As Donald Trump continues his march toward the Republican presidential nomination, he is faced with the possibility that he may have to ultimately weather a brokered convention in Cleveland this July in order to finally secure it.
Connecticut, Delaware, Maryland, Pennsylvania, and Rhode Island all hold primaries on Tuesday, and all will go a long way in determining whether or not Trump can get to the magic number of 1,237 (delegates needed to win the nomination outright). The key to the Trump nomination, however, may hinge upon how he does in the state of Pennsylvania.
Pennsylvania's GOP primary rules are such that out of the 71 delegates up for grabs, only 17 are won with the statewide election, while 54 will eventually come in the form of delegates the people elect during the primary - a so-called "loophole primary." The key here, as Politico writes, is that the 54 delegates that are chosen (three for each of the state's 18 congressional districts) are unbound to the state-wide winner and do not necessarily have to vote for that candidate during the convention. To add some clarity to that, during the first round of voting at the GOP convention most delegates that are awarded during primaries are bound to each candidate, and have to vote for that candidate. Some, as is the case with Pennsylvania's 54 delegates mentioned above, can vote for any candidate they choose during the first round of voting.
The Pennsylvania ballot will have two parts, one for the presidential candidate, and one for the delegate representative (the voter in the GOP convention who will be unbound). The challenge for Donald Trump is to ensure that he's done enough to not only convince the the people to vote for him on the top part of the ballet, but also to motivate the people to seek out and vote for the correct delegate, who in turn will support Trump at the convention.
It's a wrench in the traditional path to the nomination to be sure, but then again why would anything be straightforward and easy enough to execute in politics.
How will Trump fare in his quest to ultimately secure the 71 crucial delegates in Pennsylvania? For that we look to an article the financial times puts forth, giving some insight as to how Pennsylvania is leaning right now, and as usual: it's the economy stupid.
Trump's tough rhetoric around trade deals, and how he'll make sure America starts to "win" again resonates with many people across the state, especially rural areas where industry has all but vanished, taking jobs and standard of living with it.
Christopher Borick, a pollster at Muhlenberg College, says: “Trump’s message of returning to some past greatness is well-designed for areas that are long past their economic glory days and for voters who feel left behind.”
As the Financial Times writes...
After months of agonised wavering over production cuts, Kevin Bachman finally received word in February that he was being laid off permanently — and destined for the jobcentre where he was filling out forms on Friday last week.
“When I was a kid there were at least five textile mills and three shoe companies and assorted other industries in just one town. Now there’s nothing,” says Mr Bachman in Pottsville, a county seat where a shrinking population of 14,000 lives hemmed in by pine-covered mountains.
Mr Bachman is applying for retraining as an IT expert, but says he does not believe in building a nation of tech gurus: “We need to make America industrial again.”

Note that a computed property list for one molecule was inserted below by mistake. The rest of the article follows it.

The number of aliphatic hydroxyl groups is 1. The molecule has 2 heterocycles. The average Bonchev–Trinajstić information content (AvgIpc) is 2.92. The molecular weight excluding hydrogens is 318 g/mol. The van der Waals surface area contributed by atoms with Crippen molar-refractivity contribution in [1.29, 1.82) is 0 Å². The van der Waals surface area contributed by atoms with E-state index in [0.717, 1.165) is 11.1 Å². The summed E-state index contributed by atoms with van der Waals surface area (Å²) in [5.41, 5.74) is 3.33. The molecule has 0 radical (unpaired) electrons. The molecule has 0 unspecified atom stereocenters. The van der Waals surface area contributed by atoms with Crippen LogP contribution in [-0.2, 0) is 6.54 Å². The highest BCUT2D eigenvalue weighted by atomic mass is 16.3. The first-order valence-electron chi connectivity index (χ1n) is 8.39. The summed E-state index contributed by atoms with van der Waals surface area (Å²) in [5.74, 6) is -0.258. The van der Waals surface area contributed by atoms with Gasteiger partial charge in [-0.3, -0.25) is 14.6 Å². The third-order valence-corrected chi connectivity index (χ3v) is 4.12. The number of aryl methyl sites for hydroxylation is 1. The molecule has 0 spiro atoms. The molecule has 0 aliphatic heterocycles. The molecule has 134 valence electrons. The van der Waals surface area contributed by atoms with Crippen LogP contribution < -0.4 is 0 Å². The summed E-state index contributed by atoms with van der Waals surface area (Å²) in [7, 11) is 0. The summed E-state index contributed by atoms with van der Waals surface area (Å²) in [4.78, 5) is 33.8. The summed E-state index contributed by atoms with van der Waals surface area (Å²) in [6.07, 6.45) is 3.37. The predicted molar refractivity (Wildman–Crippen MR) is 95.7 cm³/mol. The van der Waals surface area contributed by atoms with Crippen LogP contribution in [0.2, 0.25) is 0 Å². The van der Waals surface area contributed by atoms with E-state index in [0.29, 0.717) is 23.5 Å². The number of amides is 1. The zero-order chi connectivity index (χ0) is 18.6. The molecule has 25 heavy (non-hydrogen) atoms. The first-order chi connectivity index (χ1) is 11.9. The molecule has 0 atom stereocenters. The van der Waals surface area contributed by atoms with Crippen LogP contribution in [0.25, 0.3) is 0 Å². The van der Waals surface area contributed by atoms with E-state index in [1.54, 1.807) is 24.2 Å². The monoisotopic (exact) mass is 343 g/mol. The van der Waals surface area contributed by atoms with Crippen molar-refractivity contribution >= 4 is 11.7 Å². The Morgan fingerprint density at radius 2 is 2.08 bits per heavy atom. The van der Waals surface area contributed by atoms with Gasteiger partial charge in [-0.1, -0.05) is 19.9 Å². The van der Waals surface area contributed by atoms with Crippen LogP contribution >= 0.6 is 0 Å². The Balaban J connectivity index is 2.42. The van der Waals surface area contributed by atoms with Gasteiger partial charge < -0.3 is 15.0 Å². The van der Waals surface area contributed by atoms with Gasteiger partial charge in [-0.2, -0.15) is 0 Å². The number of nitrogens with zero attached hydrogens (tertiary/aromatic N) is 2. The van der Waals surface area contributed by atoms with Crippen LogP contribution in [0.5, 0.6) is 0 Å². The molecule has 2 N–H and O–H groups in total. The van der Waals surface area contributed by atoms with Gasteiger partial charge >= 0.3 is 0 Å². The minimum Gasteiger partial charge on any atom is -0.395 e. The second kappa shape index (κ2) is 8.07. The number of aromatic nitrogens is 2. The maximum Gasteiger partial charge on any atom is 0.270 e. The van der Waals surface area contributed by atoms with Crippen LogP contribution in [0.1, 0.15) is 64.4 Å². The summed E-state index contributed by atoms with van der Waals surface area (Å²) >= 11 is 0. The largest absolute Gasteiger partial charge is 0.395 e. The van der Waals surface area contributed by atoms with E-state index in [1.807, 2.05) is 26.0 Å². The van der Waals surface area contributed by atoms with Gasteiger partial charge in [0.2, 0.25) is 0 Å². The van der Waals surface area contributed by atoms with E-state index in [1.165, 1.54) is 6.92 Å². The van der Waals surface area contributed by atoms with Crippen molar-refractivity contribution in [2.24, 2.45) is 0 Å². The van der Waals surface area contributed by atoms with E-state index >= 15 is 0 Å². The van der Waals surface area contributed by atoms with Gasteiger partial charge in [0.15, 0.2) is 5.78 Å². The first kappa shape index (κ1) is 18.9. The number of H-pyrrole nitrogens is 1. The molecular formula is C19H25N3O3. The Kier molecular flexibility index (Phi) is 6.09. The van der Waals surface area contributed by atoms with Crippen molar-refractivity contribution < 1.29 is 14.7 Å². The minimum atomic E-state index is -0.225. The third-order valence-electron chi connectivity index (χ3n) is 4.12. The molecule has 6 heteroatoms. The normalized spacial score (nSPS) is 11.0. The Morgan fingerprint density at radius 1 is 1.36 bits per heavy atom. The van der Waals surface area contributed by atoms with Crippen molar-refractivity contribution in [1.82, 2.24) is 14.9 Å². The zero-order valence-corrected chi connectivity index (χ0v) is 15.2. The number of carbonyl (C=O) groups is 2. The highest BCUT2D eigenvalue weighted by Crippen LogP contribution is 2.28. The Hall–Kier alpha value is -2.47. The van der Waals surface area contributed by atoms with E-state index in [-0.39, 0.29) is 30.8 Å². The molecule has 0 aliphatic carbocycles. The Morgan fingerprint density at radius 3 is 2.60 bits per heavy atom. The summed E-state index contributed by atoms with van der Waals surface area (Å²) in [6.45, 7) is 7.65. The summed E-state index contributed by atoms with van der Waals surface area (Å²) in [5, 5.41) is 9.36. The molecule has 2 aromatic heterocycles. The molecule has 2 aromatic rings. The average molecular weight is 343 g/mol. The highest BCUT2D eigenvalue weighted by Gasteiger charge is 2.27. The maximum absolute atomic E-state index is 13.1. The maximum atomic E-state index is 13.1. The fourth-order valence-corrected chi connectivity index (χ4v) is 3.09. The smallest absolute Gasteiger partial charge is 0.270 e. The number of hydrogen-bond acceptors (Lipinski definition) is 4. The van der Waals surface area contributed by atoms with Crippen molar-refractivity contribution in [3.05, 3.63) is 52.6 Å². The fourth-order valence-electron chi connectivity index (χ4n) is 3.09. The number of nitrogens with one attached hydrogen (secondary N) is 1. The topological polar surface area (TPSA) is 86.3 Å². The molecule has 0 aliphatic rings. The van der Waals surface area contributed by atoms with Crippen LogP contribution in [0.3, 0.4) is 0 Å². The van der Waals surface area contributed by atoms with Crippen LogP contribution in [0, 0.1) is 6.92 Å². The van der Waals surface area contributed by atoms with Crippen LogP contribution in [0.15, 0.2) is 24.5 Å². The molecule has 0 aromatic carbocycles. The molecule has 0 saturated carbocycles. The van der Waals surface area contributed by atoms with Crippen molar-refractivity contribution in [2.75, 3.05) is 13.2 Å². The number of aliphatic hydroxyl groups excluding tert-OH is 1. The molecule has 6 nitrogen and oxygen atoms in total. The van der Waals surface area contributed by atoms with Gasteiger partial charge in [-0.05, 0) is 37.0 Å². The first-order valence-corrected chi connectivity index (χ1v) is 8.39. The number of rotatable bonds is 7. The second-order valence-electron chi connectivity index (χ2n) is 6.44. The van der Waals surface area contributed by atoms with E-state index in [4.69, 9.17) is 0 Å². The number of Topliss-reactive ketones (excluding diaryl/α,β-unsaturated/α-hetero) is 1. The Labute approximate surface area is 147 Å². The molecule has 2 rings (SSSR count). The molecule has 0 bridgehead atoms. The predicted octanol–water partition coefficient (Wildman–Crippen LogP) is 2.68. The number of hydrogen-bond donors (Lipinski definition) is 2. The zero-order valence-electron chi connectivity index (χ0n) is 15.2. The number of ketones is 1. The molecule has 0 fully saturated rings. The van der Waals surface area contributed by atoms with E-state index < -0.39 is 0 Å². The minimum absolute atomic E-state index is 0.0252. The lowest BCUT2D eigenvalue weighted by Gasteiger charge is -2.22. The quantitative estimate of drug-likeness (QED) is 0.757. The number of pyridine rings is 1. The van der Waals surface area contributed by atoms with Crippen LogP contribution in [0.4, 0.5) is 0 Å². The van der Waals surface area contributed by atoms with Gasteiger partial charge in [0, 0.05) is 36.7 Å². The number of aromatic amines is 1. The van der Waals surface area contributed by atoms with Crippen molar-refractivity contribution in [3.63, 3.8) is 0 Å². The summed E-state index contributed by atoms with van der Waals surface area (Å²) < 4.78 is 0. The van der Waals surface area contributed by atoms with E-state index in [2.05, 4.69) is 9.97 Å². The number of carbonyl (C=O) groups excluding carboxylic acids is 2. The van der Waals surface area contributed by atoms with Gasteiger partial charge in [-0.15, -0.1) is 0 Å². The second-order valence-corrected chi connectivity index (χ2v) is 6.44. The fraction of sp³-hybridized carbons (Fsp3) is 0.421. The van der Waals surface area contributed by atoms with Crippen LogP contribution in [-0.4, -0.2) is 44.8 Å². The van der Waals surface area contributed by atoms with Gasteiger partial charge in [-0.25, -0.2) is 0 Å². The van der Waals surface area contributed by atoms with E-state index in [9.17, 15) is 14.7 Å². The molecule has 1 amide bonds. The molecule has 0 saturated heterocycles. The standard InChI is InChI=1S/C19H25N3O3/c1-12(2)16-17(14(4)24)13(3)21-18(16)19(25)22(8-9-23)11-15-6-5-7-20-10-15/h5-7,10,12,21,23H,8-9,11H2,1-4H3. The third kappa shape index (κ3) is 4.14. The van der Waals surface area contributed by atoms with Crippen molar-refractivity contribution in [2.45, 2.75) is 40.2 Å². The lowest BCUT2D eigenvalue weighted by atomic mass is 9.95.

Trump is wasting no time in addressing the situation that's at the front of everyone's agenda, stirring up the crowd at a rally last week.
Last week, Mr Trump was in south central Pennsylvania for a raucous rally in Harrisburg, the state capital. He decried the empty factories he had seen on the drive in from the airport and told the crowd: “Mexico has been taking your companies like it’s candy from a baby.”
Then there is the lobbying effort: as of Friday afternoon, the Pittsburgh Tribune-Review had reached 135 of the 162 delegate candidates on the ballot to survey them about their intentions. Many of the candidates said they would support the presidential candidate who wins the vote at the top of the ballot in their respective districts.
But, unlike in a state like Illinois, where delegates are required to vote on the first ballot for the candidate for whom they’ve declared – the Pennsylvania delegates aren’t bound at all. They can change their minds between the primary and convention, and they’ll be lobbied furiously by both sides if Trump is just shy of the majority of the delegates on the first ballot.
That lobbying effort is starting in the pre-election phase: Our Principles PAC, an anti-Trump super PAC, says it’s running robocalls in some Pennsylvania districts urging voters to support certain delegate candidates in order to elect delegates who won’t back Trump on the first ballot.
There is also a lot of advertising money being spent trying to win over Pennsylvania. As Politico adds reports, of the $2.7 million being spent on television and radio advertising across the five states voting on Tuesday, just under $2 million is being spent in Pennsylvania. Even more telling of how important Pennsylvania is to Trump and his campaign, the man who prides himself on not spending much in advertising is spending nearly $1.3 million in the state alone.
The ultimate result of these efforts won't be known until the unbound delegates vote at the convention in July, but we can only imagine Trump's response if those 54 swing to another candidate and help cause him to lose the election.
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Bonus: Here is how the GOP explains the voting process works during the convention, and how even once bound delegates become unbound (i.e. free to vote for anyone) as the rounds go on until a final candidate is chosen.